Weekly Wire
NewCityNet Punch Drunk

By Keir Graff

DECEMBER 28, 1998:  We eye them curiously; outmoded, oversized relics of a slower age. They linger in antique shops, lurk on top shelves and lie unwanted at garage sales and thrift stores. Some garish, some cherished, these empty vessels seem hollow from lack of use. I speak, of course, of punch bowls.

Today, the thought of assembling a dozen ingredients for one party refreshment seems quaint but ludicrous, a throwback to the days of hoop skirts and proper etiquette. What people forget is that punch bowls are actually an entertainment convenience: rather than mixing and pouring all night, a host with foresight stirs up a bowl, arms his guests with cups and joins in the merriment.

Dipping deeply into history, the Wassail bowl traces its ancestry as far back as English Lit survey foe Beowulf, who quaffed a similar stuff called Lambswool - named for the shaggy froth formed by the eggs. Stout, warming, and delicious, it tastes a little like rice pudding. Quash your qualms and think of it as a field trip to the mixological museum. This recipe, from Mr. Boston's Bar Guide, captures the old Saxon flavor of the brew better than most recipes. You may wish to halve the sugar.

Wassail Bowl
2 cups water
1 tsp. freshly ground nutmeg
2 tsp. ground ginger
2 sticks cinnamon
6 whole cloves
6 allspice berries
4 coriander seeds
4 cardamom seeds
2 750-ml bottles cream sherry
64 oz. ale
4 cups sugar
12 eggs, separated
1 cup brandy
Combine water and spices in a large saucepan and simmer for 10 minutes. Add sherry and ale, and stir in sugar. Heat, but do not boil. Beat 12 egg yolks until they are pale and thick; fold in 12 stiffly-beaten egg whites. Strain half the ale-and-sherry mixture over the eggs. Pour into a warmed punch bowl. Bring the remaining hot mixture to a boil and strain into punch bowl. Add brandy and apples.

Whatever you do, don't cook the eggs with the punch, else you'll end up with what one veteran calls "Wassail meringue."

Glgg, of Scandinavian origin, is lighter but still an immensely flavorful hot punch. It, too, requires some real prep, but the results will have your guests donning horned hats and singing lustily - just make sure they don't pillage the neighborhood on the way out. There are as many ways to make Glgg as there are oars on a Viking long-ship, but here is one that, significantly, involves fire:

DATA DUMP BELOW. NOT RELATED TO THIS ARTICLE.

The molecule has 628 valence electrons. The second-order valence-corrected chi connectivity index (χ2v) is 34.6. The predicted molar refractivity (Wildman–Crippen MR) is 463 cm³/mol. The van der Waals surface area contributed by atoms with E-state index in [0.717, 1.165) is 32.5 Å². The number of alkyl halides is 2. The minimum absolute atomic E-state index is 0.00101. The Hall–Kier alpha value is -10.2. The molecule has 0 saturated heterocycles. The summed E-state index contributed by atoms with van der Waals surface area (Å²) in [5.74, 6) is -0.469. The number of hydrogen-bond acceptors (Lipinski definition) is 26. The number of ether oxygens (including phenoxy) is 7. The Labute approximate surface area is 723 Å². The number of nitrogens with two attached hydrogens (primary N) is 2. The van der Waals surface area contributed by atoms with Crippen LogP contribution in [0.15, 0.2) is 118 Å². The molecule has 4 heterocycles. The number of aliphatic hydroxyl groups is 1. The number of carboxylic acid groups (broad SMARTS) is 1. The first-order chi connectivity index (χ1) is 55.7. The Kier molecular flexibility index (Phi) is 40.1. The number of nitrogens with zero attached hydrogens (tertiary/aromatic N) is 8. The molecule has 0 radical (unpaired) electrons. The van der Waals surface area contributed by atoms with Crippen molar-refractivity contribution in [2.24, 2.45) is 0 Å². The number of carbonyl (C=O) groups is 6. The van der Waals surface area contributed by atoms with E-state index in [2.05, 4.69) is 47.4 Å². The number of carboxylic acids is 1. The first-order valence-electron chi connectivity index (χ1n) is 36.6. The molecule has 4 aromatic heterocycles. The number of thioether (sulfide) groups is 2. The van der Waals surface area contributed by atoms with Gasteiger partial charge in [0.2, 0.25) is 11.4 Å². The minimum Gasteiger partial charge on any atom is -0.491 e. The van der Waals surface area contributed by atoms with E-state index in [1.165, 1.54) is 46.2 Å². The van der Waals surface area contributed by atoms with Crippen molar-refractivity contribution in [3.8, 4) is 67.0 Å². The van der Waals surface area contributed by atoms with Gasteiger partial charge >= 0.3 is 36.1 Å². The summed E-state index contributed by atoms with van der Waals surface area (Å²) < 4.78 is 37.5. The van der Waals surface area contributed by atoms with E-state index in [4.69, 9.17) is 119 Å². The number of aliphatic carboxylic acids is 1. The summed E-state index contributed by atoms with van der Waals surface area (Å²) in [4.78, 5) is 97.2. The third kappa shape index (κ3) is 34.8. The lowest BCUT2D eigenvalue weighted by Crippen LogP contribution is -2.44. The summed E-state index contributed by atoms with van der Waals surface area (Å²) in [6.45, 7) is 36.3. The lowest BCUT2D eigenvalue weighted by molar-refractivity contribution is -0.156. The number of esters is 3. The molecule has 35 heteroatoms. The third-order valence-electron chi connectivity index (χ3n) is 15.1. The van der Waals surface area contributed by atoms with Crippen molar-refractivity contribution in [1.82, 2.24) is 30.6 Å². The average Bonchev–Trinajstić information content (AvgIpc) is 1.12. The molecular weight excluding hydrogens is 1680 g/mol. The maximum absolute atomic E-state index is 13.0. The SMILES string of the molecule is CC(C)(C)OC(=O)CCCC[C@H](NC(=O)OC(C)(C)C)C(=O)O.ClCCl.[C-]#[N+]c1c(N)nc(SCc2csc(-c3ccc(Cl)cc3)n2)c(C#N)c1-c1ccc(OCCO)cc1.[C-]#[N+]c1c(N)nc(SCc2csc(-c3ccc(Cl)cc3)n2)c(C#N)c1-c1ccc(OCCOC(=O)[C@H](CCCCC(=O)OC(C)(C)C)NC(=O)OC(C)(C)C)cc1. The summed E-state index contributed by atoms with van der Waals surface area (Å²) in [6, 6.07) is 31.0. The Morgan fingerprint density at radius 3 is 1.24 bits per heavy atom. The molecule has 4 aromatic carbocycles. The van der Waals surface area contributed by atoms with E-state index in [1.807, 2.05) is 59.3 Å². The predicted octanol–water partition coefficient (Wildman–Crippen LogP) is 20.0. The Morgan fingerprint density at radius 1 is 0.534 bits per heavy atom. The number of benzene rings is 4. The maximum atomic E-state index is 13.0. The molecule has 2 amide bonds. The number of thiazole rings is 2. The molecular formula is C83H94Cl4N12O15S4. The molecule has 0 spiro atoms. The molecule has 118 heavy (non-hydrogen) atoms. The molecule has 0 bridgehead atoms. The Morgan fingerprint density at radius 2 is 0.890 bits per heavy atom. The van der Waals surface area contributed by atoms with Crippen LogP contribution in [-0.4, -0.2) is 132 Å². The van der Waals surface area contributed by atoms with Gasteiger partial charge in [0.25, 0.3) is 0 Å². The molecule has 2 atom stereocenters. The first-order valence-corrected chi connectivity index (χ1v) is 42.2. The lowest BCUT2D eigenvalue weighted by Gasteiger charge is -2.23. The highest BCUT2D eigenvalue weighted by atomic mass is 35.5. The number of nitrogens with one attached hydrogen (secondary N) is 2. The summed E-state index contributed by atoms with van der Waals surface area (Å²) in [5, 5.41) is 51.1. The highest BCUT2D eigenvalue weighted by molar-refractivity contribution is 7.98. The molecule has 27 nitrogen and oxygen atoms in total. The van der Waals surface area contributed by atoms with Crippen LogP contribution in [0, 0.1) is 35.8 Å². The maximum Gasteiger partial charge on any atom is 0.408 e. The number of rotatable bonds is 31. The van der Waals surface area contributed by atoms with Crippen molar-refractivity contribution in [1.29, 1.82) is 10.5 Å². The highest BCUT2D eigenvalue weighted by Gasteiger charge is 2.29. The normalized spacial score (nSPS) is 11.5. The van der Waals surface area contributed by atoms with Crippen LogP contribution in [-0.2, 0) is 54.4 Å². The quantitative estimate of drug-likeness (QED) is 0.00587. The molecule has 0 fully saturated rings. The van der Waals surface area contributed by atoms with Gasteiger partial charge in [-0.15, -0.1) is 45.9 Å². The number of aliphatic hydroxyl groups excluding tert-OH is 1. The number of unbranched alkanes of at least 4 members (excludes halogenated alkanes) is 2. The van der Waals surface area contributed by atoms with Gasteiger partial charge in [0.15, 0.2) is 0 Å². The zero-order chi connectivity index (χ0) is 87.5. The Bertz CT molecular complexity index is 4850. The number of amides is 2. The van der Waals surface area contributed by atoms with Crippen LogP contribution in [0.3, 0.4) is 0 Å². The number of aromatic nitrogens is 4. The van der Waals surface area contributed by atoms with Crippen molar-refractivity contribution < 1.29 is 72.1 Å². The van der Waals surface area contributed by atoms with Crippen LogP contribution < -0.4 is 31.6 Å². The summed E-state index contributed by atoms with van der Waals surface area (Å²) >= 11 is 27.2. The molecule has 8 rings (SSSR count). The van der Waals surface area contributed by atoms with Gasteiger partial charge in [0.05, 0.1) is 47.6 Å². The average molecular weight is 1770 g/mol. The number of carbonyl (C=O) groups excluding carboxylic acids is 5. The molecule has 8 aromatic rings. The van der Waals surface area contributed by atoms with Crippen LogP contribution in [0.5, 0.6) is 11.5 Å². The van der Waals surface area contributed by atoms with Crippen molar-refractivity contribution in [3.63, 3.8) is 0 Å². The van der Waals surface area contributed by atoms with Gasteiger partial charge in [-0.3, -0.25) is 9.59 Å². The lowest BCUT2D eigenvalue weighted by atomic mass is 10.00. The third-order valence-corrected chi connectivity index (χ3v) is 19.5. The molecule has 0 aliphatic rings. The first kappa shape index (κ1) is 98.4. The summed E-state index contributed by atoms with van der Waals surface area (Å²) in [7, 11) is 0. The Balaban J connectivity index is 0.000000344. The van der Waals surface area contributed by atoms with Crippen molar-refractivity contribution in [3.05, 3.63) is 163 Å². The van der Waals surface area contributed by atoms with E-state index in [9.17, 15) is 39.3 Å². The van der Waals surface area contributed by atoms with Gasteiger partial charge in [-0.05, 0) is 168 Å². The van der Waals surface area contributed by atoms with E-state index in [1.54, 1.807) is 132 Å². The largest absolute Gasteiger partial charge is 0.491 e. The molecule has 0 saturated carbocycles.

Glögg
1 bottle tawny port
1 bottle Madeira
1 bottle medium dry sherry
1/2 bottle red wine
15 cloves
15 cardamom seeds
1 stick cinnamon
1/2 pound lump sugar
1/2 cup brandy
1 cup raisins
1 cup blanched almonds
Combine all ingredients except the sugar, brandy, raisins and nuts, in a heavy saucepan and heat slowly. When the wine mixture is hot, place a rack on top of the saucepan so that it covers half of it. Arrange the sugar cubes on the rack, warm the brandy, pour it over the sugar and set it alight. Ladle the wine mixture over the flaming sugar until the sugar is dissolved. Serve in eight-ounce mugs, garnished with almonds and raisins.

When you really need your punch to pack a wallop, bring out the big guns. Artillery Punch is a bright-nosed boozer's dream, yet respectable enough to be included in early editions of the redoubtable "Joy of Cooking." It's easy to make, not too sweet and can withstand a full-frontal assault by your most bibulous friends.

Artillery Punch
Combine and stir well:
1 cup sugar
juice of 6 lemons
Add and mix well:
2 tablespoons bitters
1 quart claret (dry red wine)
1 quart sherry
1 quart rye, bourbon or Scotch whiskey
1 quart brandy
Pour over a block of ice in a punch bowl.
Add: 1 quart club soda
Be sure not to use sherry that's too cheap, and consider doubling the rye to - seriously - improve the flavor.

A few final tips... If you think you may need to refill the punch bowl during a party, mix what you can ahead of time and keep it handy to cut down on frantic kitchen time. Also, as some people may not like the punch, be sure to have other drinks handy - but don't overdo it, that's why you made punch. Lastly, stout foods should accompany stronger punches, to keep your guests' drives home from becoming slay rides.


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